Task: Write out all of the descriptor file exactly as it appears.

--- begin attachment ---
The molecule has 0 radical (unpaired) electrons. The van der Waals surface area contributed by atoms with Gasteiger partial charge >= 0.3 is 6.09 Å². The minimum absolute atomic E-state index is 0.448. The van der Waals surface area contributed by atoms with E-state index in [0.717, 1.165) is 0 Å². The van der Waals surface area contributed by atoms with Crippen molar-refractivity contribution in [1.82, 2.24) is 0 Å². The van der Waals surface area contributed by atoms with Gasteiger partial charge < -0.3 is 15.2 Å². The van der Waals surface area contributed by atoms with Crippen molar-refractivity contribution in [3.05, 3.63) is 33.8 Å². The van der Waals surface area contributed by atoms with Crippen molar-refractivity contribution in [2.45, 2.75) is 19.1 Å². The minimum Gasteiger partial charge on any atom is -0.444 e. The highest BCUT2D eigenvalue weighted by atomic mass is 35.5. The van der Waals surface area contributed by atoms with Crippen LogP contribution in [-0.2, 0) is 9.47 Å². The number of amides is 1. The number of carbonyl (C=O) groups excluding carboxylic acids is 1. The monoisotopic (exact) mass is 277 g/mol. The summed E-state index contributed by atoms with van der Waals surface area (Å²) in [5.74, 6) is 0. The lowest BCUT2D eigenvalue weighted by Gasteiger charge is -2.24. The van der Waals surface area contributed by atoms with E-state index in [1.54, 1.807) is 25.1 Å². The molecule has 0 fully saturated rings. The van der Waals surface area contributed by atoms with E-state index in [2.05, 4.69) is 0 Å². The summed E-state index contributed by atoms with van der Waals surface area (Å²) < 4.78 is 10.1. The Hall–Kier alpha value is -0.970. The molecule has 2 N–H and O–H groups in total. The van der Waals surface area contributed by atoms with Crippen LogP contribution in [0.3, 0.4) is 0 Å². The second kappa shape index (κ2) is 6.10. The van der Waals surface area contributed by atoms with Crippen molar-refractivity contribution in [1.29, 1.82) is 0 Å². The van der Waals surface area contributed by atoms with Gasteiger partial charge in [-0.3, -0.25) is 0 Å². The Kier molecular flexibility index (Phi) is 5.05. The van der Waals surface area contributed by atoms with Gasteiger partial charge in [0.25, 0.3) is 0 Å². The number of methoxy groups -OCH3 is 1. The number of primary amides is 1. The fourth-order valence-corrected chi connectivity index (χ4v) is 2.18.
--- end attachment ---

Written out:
The molecule has 0 radical (unpaired) electrons. The van der Waals surface area contributed by atoms with Gasteiger partial charge >= 0.3 is 6.09 Å². The minimum absolute atomic E-state index is 0.448. The van der Waals surface area contributed by atoms with E-state index in [0.717, 1.165) is 0 Å². The van der Waals surface area contributed by atoms with Crippen molar-refractivity contribution in [1.82, 2.24) is 0 Å². The van der Waals surface area contributed by atoms with Gasteiger partial charge < -0.3 is 15.2 Å². The van der Waals surface area contributed by atoms with Crippen molar-refractivity contribution in [3.05, 3.63) is 33.8 Å². The van der Waals surface area contributed by atoms with Crippen molar-refractivity contribution in [2.45, 2.75) is 19.1 Å². The minimum Gasteiger partial charge on any atom is -0.444 e. The highest BCUT2D eigenvalue weighted by atomic mass is 35.5. The van der Waals surface area contributed by atoms with Crippen LogP contribution in [-0.2, 0) is 9.47 Å². The number of amides is 1. The number of carbonyl (C=O) groups excluding carboxylic acids is 1. The monoisotopic (exact) mass is 277 g/mol. The summed E-state index contributed by atoms with van der Waals surface area (Å²) in [5.74, 6) is 0. The lowest BCUT2D eigenvalue weighted by Gasteiger charge is -2.24. The van der Waals surface area contributed by atoms with E-state index in [1.54, 1.807) is 25.1 Å². The molecule has 0 fully saturated rings. The van der Waals surface area contributed by atoms with E-state index in [2.05, 4.69) is 0 Å². The summed E-state index contributed by atoms with van der Waals surface area (Å²) < 4.78 is 10.1. The Hall–Kier alpha value is -0.970. The molecule has 2 N–H and O–H groups in total. The van der Waals surface area contributed by atoms with Crippen LogP contribution in [0.3, 0.4) is 0 Å². The second kappa shape index (κ2) is 6.10. The van der Waals surface area contributed by atoms with Crippen molar-refractivity contribution in [1.29, 1.82) is 0 Å². The van der Waals surface area contributed by atoms with Gasteiger partial charge in [-0.3, -0.25) is 0 Å². The Kier molecular flexibility index (Phi) is 5.05. The van der Waals surface area contributed by atoms with Gasteiger partial charge in [0.25, 0.3) is 0 Å². The number of methoxy groups -OCH3 is 1. The number of primary amides is 1. The fourth-order valence-corrected chi connectivity index (χ4v) is 2.18.